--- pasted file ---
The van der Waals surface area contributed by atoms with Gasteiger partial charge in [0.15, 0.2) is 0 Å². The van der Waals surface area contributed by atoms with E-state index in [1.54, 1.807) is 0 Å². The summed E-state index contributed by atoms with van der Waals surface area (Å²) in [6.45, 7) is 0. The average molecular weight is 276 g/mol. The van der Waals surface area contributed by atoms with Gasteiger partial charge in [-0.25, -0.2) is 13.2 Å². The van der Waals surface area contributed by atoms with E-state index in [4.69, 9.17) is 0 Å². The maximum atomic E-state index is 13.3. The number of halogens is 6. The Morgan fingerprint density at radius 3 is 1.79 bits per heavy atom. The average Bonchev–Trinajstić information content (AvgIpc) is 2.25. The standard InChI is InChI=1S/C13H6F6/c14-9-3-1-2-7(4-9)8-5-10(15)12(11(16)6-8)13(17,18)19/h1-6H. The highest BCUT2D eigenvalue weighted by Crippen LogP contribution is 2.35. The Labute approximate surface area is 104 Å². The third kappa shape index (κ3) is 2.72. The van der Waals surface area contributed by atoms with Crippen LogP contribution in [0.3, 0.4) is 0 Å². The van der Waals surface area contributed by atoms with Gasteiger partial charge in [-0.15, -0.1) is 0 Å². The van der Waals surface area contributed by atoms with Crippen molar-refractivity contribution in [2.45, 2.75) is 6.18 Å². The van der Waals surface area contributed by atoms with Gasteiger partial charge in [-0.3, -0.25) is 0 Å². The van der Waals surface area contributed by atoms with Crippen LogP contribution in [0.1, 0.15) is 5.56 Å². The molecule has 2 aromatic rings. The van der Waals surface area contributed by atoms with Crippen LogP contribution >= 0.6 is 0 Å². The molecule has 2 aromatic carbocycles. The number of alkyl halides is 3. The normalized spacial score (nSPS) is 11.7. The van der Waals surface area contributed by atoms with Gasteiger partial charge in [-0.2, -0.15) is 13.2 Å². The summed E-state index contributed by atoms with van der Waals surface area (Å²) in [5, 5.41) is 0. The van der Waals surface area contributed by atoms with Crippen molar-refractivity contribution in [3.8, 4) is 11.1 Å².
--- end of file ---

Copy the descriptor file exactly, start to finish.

The van der Waals surface area contributed by atoms with Gasteiger partial charge in [0.15, 0.2) is 0 Å². The van der Waals surface area contributed by atoms with E-state index in [1.54, 1.807) is 0 Å². The summed E-state index contributed by atoms with van der Waals surface area (Å²) in [6.45, 7) is 0. The average molecular weight is 276 g/mol. The van der Waals surface area contributed by atoms with Gasteiger partial charge in [-0.25, -0.2) is 13.2 Å². The van der Waals surface area contributed by atoms with E-state index in [4.69, 9.17) is 0 Å². The maximum atomic E-state index is 13.3. The number of halogens is 6. The Morgan fingerprint density at radius 3 is 1.79 bits per heavy atom. The average Bonchev–Trinajstić information content (AvgIpc) is 2.25. The standard InChI is InChI=1S/C13H6F6/c14-9-3-1-2-7(4-9)8-5-10(15)12(11(16)6-8)13(17,18)19/h1-6H. The highest BCUT2D eigenvalue weighted by Crippen LogP contribution is 2.35. The Labute approximate surface area is 104 Å². The third kappa shape index (κ3) is 2.72. The van der Waals surface area contributed by atoms with Crippen LogP contribution in [0.3, 0.4) is 0 Å². The van der Waals surface area contributed by atoms with Gasteiger partial charge in [-0.15, -0.1) is 0 Å². The van der Waals surface area contributed by atoms with Crippen molar-refractivity contribution in [2.45, 2.75) is 6.18 Å². The van der Waals surface area contributed by atoms with Gasteiger partial charge in [-0.3, -0.25) is 0 Å². The van der Waals surface area contributed by atoms with Crippen LogP contribution in [0.1, 0.15) is 5.56 Å². The molecule has 2 aromatic rings. The van der Waals surface area contributed by atoms with Crippen LogP contribution >= 0.6 is 0 Å². The molecule has 2 aromatic carbocycles. The number of alkyl halides is 3. The normalized spacial score (nSPS) is 11.7. The van der Waals surface area contributed by atoms with Gasteiger partial charge in [-0.2, -0.15) is 13.2 Å². The summed E-state index contributed by atoms with van der Waals surface area (Å²) in [5, 5.41) is 0. The van der Waals surface area contributed by atoms with Crippen molar-refractivity contribution in [3.8, 4) is 11.1 Å².